When PPP investors are asked what they look for in a project, they would typically reply they like projects that are bankable, where risks are fairly allocated between the government and the sponsor. When one probes deeper though as to where they normally invest, you might elicit this response: in a market where there is deep commitment by the government to undertake an effective PPP program. This is a very telling answer sometimes lost to governments that want to pursue ambitious PPP programs. Bankability for a developing country involves more than de-risking projects. More importantly, it entails de-risking the country and its PPP program.
First, aligned and consistent policies on ease of doing business need to be put in place. This includes registration of new businesses, and for foreign investors – ease of capital repatriation. The country’s credit worthiness is also a fundamental requirement in encouraging project finance including attracting offshore financing interests. Availability of local financing enables ease of structuring of deals and lowers attendant financing costs. Frameworks for aligned and smoother infrastructure implementation, such as right of way laws, sectoral regulations and arbitration processes, are also a must. Lastly, a clear direction on the sectors governments want private participation on should be consistently communicated at the onset. Any major changes in government policies on the source of potential funding for infrastructure projects impact private sector confidence and commitment, which could take years to redevelop.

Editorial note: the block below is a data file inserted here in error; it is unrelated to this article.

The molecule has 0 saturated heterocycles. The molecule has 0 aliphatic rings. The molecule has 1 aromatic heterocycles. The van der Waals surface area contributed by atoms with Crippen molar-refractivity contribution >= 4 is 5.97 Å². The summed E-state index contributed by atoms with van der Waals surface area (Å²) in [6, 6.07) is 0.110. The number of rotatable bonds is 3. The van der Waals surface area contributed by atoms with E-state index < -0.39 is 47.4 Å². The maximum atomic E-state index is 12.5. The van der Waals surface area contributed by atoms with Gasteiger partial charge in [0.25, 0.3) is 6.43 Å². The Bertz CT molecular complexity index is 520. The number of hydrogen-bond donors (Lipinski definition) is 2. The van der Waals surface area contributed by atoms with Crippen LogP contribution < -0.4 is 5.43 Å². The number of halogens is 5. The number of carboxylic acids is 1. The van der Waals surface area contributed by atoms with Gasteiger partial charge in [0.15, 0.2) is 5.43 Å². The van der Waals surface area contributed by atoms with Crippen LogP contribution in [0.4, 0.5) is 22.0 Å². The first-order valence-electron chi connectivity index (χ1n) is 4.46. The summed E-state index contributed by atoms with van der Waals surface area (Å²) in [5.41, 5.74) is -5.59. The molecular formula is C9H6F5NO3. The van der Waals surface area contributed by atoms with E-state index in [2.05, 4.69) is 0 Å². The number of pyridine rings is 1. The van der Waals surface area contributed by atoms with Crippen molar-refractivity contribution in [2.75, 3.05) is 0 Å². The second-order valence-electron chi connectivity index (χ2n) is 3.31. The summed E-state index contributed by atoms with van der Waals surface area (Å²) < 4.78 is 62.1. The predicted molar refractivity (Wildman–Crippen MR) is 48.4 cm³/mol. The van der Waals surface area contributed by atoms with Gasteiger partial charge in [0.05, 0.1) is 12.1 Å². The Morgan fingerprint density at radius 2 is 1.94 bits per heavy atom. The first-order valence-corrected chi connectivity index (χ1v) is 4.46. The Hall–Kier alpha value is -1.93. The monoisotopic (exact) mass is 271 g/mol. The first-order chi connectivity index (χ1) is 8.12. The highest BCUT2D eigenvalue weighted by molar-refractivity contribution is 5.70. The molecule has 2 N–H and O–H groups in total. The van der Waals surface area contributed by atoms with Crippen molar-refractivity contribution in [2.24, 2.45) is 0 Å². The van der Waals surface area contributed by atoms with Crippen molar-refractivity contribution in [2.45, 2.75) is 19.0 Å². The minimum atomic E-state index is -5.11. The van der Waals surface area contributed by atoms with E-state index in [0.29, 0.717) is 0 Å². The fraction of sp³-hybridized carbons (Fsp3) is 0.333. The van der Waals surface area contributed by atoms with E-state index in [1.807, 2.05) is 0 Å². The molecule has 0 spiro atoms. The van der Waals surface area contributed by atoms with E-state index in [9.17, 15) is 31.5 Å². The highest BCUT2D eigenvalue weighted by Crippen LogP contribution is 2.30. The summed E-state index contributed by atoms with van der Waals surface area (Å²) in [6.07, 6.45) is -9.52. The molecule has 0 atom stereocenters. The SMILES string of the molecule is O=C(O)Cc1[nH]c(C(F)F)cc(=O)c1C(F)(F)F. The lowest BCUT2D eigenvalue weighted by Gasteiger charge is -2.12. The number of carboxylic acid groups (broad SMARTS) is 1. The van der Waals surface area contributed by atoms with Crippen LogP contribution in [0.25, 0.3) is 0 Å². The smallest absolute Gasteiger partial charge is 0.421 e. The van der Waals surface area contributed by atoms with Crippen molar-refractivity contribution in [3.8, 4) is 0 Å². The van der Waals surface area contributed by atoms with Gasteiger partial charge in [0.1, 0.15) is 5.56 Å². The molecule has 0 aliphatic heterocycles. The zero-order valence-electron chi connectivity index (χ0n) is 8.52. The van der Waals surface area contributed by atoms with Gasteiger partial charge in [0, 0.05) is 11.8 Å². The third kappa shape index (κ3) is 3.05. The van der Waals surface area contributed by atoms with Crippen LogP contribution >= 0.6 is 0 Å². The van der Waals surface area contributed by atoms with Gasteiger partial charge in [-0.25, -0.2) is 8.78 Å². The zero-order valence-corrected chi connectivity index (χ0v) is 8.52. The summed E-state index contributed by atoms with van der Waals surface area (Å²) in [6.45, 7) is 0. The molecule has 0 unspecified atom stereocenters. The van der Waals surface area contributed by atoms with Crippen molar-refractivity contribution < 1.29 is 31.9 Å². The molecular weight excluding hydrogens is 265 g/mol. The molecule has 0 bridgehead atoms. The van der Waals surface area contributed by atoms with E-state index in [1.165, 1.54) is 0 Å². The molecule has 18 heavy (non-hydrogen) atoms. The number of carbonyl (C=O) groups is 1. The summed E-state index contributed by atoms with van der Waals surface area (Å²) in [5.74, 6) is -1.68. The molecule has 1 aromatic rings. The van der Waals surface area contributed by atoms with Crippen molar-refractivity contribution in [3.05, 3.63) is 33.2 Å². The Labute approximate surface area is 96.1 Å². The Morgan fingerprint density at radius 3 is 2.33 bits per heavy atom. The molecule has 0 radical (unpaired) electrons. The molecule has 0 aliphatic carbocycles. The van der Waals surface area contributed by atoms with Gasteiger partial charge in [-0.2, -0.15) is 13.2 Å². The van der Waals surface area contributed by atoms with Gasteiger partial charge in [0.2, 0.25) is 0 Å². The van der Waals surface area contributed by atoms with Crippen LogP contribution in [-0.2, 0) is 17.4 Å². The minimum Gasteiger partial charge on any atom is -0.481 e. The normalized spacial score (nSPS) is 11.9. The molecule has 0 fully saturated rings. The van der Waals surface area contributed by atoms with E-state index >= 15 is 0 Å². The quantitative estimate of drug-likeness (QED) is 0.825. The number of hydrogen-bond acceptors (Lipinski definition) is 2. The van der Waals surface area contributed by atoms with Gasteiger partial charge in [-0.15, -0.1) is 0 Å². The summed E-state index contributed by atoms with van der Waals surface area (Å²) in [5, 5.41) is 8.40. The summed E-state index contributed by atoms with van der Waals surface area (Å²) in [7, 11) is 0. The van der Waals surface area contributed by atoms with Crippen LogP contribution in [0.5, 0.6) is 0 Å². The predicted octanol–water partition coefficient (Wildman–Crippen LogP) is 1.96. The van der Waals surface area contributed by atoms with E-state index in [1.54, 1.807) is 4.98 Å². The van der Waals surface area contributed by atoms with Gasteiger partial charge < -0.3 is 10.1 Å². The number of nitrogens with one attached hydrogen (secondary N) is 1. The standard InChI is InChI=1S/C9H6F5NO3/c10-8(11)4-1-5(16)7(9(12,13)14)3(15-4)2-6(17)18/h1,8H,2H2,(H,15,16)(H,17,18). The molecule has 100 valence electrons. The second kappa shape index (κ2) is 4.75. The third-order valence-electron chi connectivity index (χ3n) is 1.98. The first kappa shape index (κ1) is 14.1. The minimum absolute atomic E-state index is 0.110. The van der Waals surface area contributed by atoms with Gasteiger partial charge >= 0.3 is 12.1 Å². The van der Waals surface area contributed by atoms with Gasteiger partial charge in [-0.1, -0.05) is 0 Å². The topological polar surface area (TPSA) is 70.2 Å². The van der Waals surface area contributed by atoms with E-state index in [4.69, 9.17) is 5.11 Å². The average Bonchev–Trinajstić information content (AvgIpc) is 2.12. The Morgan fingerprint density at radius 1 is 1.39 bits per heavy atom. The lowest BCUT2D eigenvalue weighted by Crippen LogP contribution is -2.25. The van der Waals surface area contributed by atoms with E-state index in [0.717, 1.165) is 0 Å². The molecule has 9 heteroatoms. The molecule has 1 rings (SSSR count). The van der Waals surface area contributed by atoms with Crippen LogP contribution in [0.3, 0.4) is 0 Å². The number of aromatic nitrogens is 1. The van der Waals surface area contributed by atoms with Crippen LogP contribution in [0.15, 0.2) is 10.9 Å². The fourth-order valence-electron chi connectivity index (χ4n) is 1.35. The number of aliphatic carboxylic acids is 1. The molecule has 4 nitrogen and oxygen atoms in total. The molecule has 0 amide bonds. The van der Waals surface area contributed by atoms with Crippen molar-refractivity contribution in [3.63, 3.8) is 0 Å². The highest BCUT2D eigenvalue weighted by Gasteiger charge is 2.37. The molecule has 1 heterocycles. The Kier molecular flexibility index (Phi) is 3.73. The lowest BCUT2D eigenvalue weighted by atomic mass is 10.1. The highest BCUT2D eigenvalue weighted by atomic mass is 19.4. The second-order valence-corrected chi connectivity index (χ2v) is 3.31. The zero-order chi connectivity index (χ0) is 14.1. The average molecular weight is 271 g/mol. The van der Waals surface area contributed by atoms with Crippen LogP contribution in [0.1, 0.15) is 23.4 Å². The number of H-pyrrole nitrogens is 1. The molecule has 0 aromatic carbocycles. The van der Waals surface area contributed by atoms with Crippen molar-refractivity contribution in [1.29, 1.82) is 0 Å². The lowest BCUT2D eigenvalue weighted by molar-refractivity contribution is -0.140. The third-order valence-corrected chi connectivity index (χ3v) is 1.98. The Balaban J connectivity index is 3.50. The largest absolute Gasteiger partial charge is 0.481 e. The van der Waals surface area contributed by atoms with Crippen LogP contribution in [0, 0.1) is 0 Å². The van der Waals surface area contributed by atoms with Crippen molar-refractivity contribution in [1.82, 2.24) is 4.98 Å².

This is due to massive pre-investment activities that investors commit to. It takes a deliberate decision to invest in a country and set-up the ancillary support systems.
Two critical building blocks are necessary to launch an effective and sustainable PPP program:
- A legal basis for the program (e.g. in a form of a law and/or policy guidelines);